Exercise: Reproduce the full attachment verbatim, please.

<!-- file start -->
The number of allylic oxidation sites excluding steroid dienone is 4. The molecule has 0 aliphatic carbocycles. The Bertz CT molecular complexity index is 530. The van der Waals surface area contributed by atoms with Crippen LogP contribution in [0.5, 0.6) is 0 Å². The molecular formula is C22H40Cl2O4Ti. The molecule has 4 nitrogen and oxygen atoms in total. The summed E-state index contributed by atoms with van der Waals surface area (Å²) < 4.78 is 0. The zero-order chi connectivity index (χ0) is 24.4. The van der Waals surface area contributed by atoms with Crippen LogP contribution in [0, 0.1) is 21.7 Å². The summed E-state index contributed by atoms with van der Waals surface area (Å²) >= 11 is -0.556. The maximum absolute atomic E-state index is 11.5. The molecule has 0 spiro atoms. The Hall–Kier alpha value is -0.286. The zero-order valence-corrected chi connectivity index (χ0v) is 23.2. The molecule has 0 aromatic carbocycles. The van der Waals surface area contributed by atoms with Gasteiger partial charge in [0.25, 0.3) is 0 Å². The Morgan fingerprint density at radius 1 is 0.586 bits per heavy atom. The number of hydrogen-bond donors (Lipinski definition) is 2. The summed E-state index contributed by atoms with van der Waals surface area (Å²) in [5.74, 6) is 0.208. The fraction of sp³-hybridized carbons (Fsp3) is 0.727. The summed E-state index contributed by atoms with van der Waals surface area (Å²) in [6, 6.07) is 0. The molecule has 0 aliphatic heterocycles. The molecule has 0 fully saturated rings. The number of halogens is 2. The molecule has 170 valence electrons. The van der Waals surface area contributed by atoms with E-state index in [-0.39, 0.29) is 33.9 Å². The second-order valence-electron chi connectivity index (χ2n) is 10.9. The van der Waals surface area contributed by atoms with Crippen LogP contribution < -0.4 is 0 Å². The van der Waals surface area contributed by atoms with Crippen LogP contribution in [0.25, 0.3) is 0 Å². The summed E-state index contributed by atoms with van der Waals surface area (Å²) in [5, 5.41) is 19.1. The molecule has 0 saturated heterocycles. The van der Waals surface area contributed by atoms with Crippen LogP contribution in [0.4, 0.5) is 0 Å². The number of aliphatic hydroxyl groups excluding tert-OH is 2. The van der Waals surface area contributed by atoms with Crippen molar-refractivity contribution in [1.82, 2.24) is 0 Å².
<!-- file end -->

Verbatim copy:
The number of allylic oxidation sites excluding steroid dienone is 4. The molecule has 0 aliphatic carbocycles. The Bertz CT molecular complexity index is 530. The van der Waals surface area contributed by atoms with Crippen LogP contribution in [0.5, 0.6) is 0 Å². The molecular formula is C22H40Cl2O4Ti. The molecule has 4 nitrogen and oxygen atoms in total. The summed E-state index contributed by atoms with van der Waals surface area (Å²) < 4.78 is 0. The zero-order chi connectivity index (χ0) is 24.4. The van der Waals surface area contributed by atoms with Crippen LogP contribution in [0, 0.1) is 21.7 Å². The summed E-state index contributed by atoms with van der Waals surface area (Å²) >= 11 is -0.556. The maximum absolute atomic E-state index is 11.5. The molecule has 0 spiro atoms. The Hall–Kier alpha value is -0.286. The zero-order valence-corrected chi connectivity index (χ0v) is 23.2. The molecule has 0 aromatic carbocycles. The van der Waals surface area contributed by atoms with Gasteiger partial charge in [0.25, 0.3) is 0 Å². The Morgan fingerprint density at radius 1 is 0.586 bits per heavy atom. The number of hydrogen-bond donors (Lipinski definition) is 2. The summed E-state index contributed by atoms with van der Waals surface area (Å²) in [5.74, 6) is 0.208. The fraction of sp³-hybridized carbons (Fsp3) is 0.727. The summed E-state index contributed by atoms with van der Waals surface area (Å²) in [6, 6.07) is 0. The molecule has 0 aliphatic heterocycles. The molecule has 0 fully saturated rings. The number of halogens is 2. The molecule has 170 valence electrons. The van der Waals surface area contributed by atoms with E-state index in [-0.39, 0.29) is 33.9 Å². The second-order valence-electron chi connectivity index (χ2n) is 10.9. The van der Waals surface area contributed by atoms with Crippen LogP contribution < -0.4 is 0 Å². The van der Waals surface area contributed by atoms with Crippen LogP contribution in [0.25, 0.3) is 0 Å². The summed E-state index contributed by atoms with van der Waals surface area (Å²) in [5, 5.41) is 19.1. The molecule has 0 saturated heterocycles. The van der Waals surface area contributed by atoms with Crippen LogP contribution in [0.4, 0.5) is 0 Å². The number of aliphatic hydroxyl groups excluding tert-OH is 2. The van der Waals surface area contributed by atoms with Crippen molar-refractivity contribution in [1.82, 2.24) is 0 Å².